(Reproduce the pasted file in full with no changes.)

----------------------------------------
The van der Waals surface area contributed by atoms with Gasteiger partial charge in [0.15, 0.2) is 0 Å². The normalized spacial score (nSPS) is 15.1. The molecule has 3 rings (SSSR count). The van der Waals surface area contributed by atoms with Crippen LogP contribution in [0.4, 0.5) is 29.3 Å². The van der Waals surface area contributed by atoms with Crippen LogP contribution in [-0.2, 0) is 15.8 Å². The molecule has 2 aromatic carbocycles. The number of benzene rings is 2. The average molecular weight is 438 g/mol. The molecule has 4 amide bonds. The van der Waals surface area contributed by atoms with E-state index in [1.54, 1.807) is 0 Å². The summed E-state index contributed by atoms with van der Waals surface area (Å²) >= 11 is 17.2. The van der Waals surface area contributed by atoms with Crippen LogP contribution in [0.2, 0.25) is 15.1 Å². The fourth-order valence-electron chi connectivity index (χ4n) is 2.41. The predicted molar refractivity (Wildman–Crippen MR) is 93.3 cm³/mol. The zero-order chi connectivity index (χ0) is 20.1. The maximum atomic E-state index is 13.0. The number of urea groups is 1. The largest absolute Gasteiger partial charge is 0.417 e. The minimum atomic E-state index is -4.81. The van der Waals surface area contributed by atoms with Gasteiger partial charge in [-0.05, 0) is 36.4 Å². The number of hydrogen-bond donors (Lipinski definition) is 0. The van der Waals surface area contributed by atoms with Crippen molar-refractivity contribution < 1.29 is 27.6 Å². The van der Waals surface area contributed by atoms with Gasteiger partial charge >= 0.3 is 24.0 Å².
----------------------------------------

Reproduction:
The van der Waals surface area contributed by atoms with Gasteiger partial charge in [0.15, 0.2) is 0 Å². The normalized spacial score (nSPS) is 15.1. The molecule has 3 rings (SSSR count). The van der Waals surface area contributed by atoms with Crippen LogP contribution in [0.4, 0.5) is 29.3 Å². The van der Waals surface area contributed by atoms with Crippen LogP contribution in [-0.2, 0) is 15.8 Å². The molecule has 2 aromatic carbocycles. The number of benzene rings is 2. The average molecular weight is 438 g/mol. The molecule has 4 amide bonds. The van der Waals surface area contributed by atoms with E-state index in [1.54, 1.807) is 0 Å². The summed E-state index contributed by atoms with van der Waals surface area (Å²) >= 11 is 17.2. The van der Waals surface area contributed by atoms with Crippen LogP contribution in [0.2, 0.25) is 15.1 Å². The fourth-order valence-electron chi connectivity index (χ4n) is 2.41. The predicted molar refractivity (Wildman–Crippen MR) is 93.3 cm³/mol. The zero-order chi connectivity index (χ0) is 20.1. The maximum atomic E-state index is 13.0. The number of urea groups is 1. The largest absolute Gasteiger partial charge is 0.417 e. The minimum atomic E-state index is -4.81. The van der Waals surface area contributed by atoms with Gasteiger partial charge in [-0.05, 0) is 36.4 Å². The number of hydrogen-bond donors (Lipinski definition) is 0. The van der Waals surface area contributed by atoms with Crippen molar-refractivity contribution < 1.29 is 27.6 Å². The van der Waals surface area contributed by atoms with Gasteiger partial charge >= 0.3 is 24.0 Å².